The long isoform of murine SIRT3 is transcribed via internal splicing of 8 nucleotides within exon 1b, with a concomitant frame shift and the resultant creation of an alternate translational start codon. Although, internal exon splicing events with the generation of alternate mRNA variants is an uncommon post-transcriptional regulatory mechanism, this program has been previously described in the translation of multiple isoforms from a single gene (Lokeshwar et al., 2002). The putative regulatory control of and relative abundance of the long and short isoforms of the mSIRT3 is unknown and whether this is orchestrated to modulate mitochondrial versus non-mitochondrial localization and deacetylase activity would be an intriguing regulatory control point that requires investigation. Although we did not identify the additional longer isoform found by other investigators (Cooper, Huang, Verdin, and Spelbrink, 2009;Jin, Galonek, Israelian, Choy, Morrison, Xia, Wang, Xu, Yang, Smith, Hoffmann, Carney, Perni, Jirousek, Bemis, Milne, Sinclair, and Westphal, 2009) it is of interest to note that the long isoform we identified aligns to the full length sequences identified in both rat and rabbit (Jin, Galonek, Israelian, Choy, Morrison, Xia, Wang, Xu, Yang, Smith, Hoffmann, Carney, Perni, Jirousek, Bemis, Milne, Sinclair, and Westphal, 2009).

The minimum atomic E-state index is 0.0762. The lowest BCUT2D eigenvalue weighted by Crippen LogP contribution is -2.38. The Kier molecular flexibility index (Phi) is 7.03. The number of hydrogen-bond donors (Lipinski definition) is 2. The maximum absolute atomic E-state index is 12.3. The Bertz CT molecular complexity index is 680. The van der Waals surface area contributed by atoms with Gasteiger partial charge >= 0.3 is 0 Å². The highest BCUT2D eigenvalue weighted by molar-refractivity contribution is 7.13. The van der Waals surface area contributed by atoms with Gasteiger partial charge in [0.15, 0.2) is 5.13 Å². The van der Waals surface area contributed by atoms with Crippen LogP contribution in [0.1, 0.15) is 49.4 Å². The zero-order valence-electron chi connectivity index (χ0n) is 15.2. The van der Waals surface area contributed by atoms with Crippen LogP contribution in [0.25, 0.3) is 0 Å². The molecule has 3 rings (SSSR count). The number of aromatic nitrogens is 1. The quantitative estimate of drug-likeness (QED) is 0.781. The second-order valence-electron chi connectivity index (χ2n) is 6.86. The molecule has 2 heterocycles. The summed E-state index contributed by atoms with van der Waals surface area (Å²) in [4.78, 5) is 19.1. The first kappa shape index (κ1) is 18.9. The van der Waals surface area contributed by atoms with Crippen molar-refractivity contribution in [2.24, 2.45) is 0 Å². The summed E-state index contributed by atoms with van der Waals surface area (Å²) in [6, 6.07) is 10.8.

Mitochondrial proteins are usually synthesized as preproteins in the cytosol and usually include an amino-terminus mitochondrial targeting/localization signal. This amino-terminus extension is termed the presequence and usually ranges from 10–80 amino acid residues (Pfanner, 2000). In contrast to nuclear localization sequences, the mitochondrial localization presequence is not readily identified by amino-acid homology but rather by distinct physicochemical properties including charge, hydrophobocity and the potential to form amphiphilic α helixes (Roise and Schatz, 1988;von et al., 1989). In light of these properties computer modeling has been employed to predict mitochondrial localization sequences. A modeling system created by Claros and Vincens employing 47 parameters has been interrogated and validated using known mitochondrial protein sequences from the SwissProt database (Claros and Vincens, 1996). Using this modeling system to interrogate confirmed mitochondrial proteins between 75 – 97% of mitochondrial protein presequences were identified and this specificity was confirmed in proteins with characterized mitochondrial localization sequences (Claros and Vincens, 1996). Additional databases to identify MLS sequences have been derived and numerous of these assign a strong probability that the amino-terminal of the long isoform of SIRT3 is a MLS (Jin, Galonek, Israelian, Choy, Morrison, Xia, Wang, Xu, Yang, Smith, Hoffmann, Carney, Perni, Jirousek, Bemis, Milne, Sinclair, and Westphal, 2009). In this manuscript, we functionally validate the mitochondrial localization potential of this sequence by showing that its incorporation upstream of a GFP-reporter vector localizes in excess of 80% with the mitochondrial potentiometric fluorescent agent mitotracker red.